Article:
Fun Ways To Celebrate Holidays & Special Events While Social Distancing


If the term social distancing was just a phrase in the back of our minds before the coronavirus and COVID-19, it’s probably going to be what we remember most about 2020. We all know the drill: no parties, hangouts, dining out or non-essential travel while social distancing. But does that mean you can’t celebrate holidays and special events? What about birthdays? What about just needing to relax?

Thanks to high-speed internet, recent gaming software and a slew of smart devices, you can “get together” with friends and family, from anywhere. Here are a few ideas that work for any occasion and just might give bored residents something to look forward to (especially after months of social distancing).

8 residents celebating a special event virtually, practicing social distancing

Host a Netflix Party

This is no bootleg, filmed-over-the shoulder, hard-to-hear internet movie party. There’s a Netflix Party extension for your Google Chrome browser that lets you group-watch anything you can stream on Netflix. It’s an easy way to enjoy high-quality movies over the internet with a “roomful” of people. You can even open a chat menu to keep in touch while social distancing.

Mobile connectivity might be added in the future, but for now, Netflix Party only works on desktop and laptop computers. Chrome must be installed.

Pro tip: Plug a laptop into your TV with an HDMI cable to enjoy better sound and a larger picture.

Play virtual party games

Some online game services are free, others charge per game or require a subscription. Send a group email to residents via Yardi Breeze to get the conversation started (but for the love of Pete, don’t keep emailing someone who doesn’t want to play).

See this article for more about when you should and shouldn’t email your tenants.

Browse the online game services below, then find out what appeals to your residents. All of them are great for social distancing — it’s just a matter of finding the ones that appeal to your community.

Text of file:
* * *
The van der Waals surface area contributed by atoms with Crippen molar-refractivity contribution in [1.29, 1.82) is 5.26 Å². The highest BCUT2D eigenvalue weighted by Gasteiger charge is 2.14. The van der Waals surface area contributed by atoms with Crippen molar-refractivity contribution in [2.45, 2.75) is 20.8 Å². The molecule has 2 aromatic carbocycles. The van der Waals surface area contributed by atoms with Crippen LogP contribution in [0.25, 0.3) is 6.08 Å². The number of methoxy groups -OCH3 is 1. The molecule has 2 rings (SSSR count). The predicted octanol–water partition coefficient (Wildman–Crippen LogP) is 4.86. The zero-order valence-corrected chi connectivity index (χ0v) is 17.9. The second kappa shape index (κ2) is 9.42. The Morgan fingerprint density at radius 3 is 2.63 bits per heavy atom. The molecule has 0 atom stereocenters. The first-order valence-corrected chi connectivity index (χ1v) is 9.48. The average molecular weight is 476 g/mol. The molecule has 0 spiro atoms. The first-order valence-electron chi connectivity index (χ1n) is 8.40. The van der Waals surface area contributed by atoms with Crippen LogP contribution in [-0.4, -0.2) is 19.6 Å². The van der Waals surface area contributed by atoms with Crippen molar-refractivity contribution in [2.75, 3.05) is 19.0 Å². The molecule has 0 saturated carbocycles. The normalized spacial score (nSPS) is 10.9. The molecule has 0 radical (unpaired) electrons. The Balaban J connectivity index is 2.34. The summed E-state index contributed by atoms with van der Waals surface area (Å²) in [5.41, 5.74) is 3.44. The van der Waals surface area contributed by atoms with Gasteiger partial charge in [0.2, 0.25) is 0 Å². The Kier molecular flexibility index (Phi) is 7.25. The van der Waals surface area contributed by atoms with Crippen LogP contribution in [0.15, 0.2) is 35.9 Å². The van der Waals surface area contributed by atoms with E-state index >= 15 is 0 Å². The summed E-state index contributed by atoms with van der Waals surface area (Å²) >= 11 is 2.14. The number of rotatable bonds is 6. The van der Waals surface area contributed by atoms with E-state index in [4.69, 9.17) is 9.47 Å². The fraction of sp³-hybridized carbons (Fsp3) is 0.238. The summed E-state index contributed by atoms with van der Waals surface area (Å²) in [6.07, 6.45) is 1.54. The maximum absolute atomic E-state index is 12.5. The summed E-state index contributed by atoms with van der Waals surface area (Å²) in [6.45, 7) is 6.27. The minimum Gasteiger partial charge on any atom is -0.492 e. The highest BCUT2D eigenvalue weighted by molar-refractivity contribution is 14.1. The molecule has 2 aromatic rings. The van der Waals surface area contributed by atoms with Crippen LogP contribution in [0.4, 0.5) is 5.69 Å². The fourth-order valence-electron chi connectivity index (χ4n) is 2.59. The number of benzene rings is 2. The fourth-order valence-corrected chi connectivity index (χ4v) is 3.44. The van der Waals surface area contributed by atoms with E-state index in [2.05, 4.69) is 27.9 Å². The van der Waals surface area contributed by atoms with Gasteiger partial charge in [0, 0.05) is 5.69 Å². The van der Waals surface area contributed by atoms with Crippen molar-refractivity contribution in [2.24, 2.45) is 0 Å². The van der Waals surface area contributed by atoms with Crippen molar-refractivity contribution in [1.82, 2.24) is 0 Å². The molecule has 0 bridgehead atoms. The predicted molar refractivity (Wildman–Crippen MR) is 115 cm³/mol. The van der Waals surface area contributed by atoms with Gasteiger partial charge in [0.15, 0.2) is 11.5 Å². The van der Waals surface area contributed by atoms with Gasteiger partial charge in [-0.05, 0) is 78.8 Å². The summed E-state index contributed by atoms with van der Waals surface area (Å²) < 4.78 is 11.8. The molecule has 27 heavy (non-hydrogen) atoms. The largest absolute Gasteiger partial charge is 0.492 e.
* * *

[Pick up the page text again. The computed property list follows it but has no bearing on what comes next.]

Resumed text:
• Board Game Arena: Enjoy lots of board games, all free to play.
  • Tabletop Simulator: There’s a charge per game, but these 3D simulated boards make for a more realistic experience. There’s also the option to literally virtually “flip the board,” adding a realistic element of risk to playing games with hotheaded friends.
  • Tabletopia: Some games are free; some require a premium subscription to host additional players.
  • QuizWitz: Miss trivia night? There’s a free version and an expanded version you can buy, which means you can try it out with up to 6 players before committing to the full version.
  • Jackbox Games: The game packs aren’t free, but the unique concept requires use of a computer screen and smartphone for each player. Most games require you to input trivia answers, draw pictures or, in one case, defuse a bomb on your phone, while group activities appear on the computer screen.

What about video games?

Online video gaming is popular these days, but unless you and others in your community are gamers who play the same games on the same system, it’s pretty hard, if not impossible, to set up a video game party.

Give a small holiday gift to your residents

If there’s a holiday coming up that you usually celebrate, social distancing is going to make it tricky to decorate, barbecue, etc. You might also want to avoid non-essential shopping trips, which unfortunately include party supplies.

Instead, you can deliver thoughtful gifts to residents. This is an easy way to show you care about them at a time when social distancing and economic uncertainty can leave people feeling isolated and nervous about their future.

Your gift can be simple:

  • First aid or emergency kit
  • Handwritten note with a gift card they can use locally or online
  • Coffee mug with a positive message on it

Social distancing resources

While we’re on the topic of social distancing, check out these COVID-19 support resources we put together to help property managers get the most out of Breeze when they can’t see their tenants (or staff) in person.